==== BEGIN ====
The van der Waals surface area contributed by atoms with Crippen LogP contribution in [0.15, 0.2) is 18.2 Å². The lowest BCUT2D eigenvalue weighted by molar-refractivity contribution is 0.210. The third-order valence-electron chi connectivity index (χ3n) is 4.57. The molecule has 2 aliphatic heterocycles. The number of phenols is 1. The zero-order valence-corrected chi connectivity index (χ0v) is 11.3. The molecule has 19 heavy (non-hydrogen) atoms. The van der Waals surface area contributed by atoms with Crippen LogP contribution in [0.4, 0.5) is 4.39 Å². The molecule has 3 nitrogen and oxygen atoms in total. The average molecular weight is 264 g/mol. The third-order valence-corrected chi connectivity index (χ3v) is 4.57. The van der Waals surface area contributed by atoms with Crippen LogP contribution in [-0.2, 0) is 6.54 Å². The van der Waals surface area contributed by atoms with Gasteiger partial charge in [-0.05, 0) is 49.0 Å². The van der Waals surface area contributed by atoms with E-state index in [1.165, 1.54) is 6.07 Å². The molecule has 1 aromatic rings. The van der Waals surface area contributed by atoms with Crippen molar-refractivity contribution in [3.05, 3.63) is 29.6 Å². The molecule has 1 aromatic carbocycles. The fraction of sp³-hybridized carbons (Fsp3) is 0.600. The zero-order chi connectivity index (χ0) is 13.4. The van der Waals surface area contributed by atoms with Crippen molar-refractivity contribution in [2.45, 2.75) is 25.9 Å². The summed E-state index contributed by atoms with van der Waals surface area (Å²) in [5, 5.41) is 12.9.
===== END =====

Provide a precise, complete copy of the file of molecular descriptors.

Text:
The van der Waals surface area contributed by atoms with Crippen LogP contribution in [0.15, 0.2) is 18.2 Å². The lowest BCUT2D eigenvalue weighted by molar-refractivity contribution is 0.210. The third-order valence-electron chi connectivity index (χ3n) is 4.57. The molecule has 2 aliphatic heterocycles. The number of phenols is 1. The zero-order valence-corrected chi connectivity index (χ0v) is 11.3. The molecule has 19 heavy (non-hydrogen) atoms. The van der Waals surface area contributed by atoms with Crippen LogP contribution in [0.4, 0.5) is 4.39 Å². The molecule has 3 nitrogen and oxygen atoms in total. The average molecular weight is 264 g/mol. The third-order valence-corrected chi connectivity index (χ3v) is 4.57. The van der Waals surface area contributed by atoms with Crippen LogP contribution in [-0.2, 0) is 6.54 Å². The van der Waals surface area contributed by atoms with Gasteiger partial charge in [-0.05, 0) is 49.0 Å². The van der Waals surface area contributed by atoms with E-state index in [1.165, 1.54) is 6.07 Å². The molecule has 1 aromatic rings. The van der Waals surface area contributed by atoms with Crippen molar-refractivity contribution in [3.05, 3.63) is 29.6 Å². The molecule has 1 aromatic carbocycles. The fraction of sp³-hybridized carbons (Fsp3) is 0.600. The zero-order chi connectivity index (χ0) is 13.4. The van der Waals surface area contributed by atoms with Crippen molar-refractivity contribution in [2.45, 2.75) is 25.9 Å². The summed E-state index contributed by atoms with van der Waals surface area (Å²) in [5, 5.41) is 12.9.